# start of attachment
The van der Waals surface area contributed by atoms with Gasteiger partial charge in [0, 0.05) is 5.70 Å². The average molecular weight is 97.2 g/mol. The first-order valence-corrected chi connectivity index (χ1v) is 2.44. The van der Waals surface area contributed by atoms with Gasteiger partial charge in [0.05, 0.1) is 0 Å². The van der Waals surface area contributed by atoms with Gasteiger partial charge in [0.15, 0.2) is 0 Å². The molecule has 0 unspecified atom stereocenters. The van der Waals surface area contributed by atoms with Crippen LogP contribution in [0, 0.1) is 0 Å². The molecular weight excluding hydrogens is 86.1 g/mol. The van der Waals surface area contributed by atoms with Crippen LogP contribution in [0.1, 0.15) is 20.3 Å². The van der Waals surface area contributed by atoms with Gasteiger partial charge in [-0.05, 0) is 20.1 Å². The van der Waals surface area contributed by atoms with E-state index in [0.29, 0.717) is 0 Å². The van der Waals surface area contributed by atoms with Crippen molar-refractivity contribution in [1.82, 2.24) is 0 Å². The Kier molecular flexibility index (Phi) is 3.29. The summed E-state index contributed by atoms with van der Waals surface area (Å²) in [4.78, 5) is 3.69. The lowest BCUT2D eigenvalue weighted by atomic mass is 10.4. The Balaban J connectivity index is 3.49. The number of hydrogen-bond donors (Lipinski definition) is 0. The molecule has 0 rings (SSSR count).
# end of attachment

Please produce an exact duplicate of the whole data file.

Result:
The van der Waals surface area contributed by atoms with Gasteiger partial charge in [0, 0.05) is 5.70 Å². The average molecular weight is 97.2 g/mol. The first-order valence-corrected chi connectivity index (χ1v) is 2.44. The van der Waals surface area contributed by atoms with Gasteiger partial charge in [0.05, 0.1) is 0 Å². The van der Waals surface area contributed by atoms with Gasteiger partial charge in [0.15, 0.2) is 0 Å². The molecule has 0 unspecified atom stereocenters. The van der Waals surface area contributed by atoms with Crippen LogP contribution in [0, 0.1) is 0 Å². The molecular weight excluding hydrogens is 86.1 g/mol. The van der Waals surface area contributed by atoms with Crippen LogP contribution in [0.1, 0.15) is 20.3 Å². The van der Waals surface area contributed by atoms with Gasteiger partial charge in [-0.05, 0) is 20.1 Å². The van der Waals surface area contributed by atoms with E-state index in [0.29, 0.717) is 0 Å². The van der Waals surface area contributed by atoms with Crippen molar-refractivity contribution in [1.82, 2.24) is 0 Å². The Kier molecular flexibility index (Phi) is 3.29. The summed E-state index contributed by atoms with van der Waals surface area (Å²) in [4.78, 5) is 3.69. The lowest BCUT2D eigenvalue weighted by atomic mass is 10.4. The Balaban J connectivity index is 3.49. The number of hydrogen-bond donors (Lipinski definition) is 0. The molecule has 0 rings (SSSR count).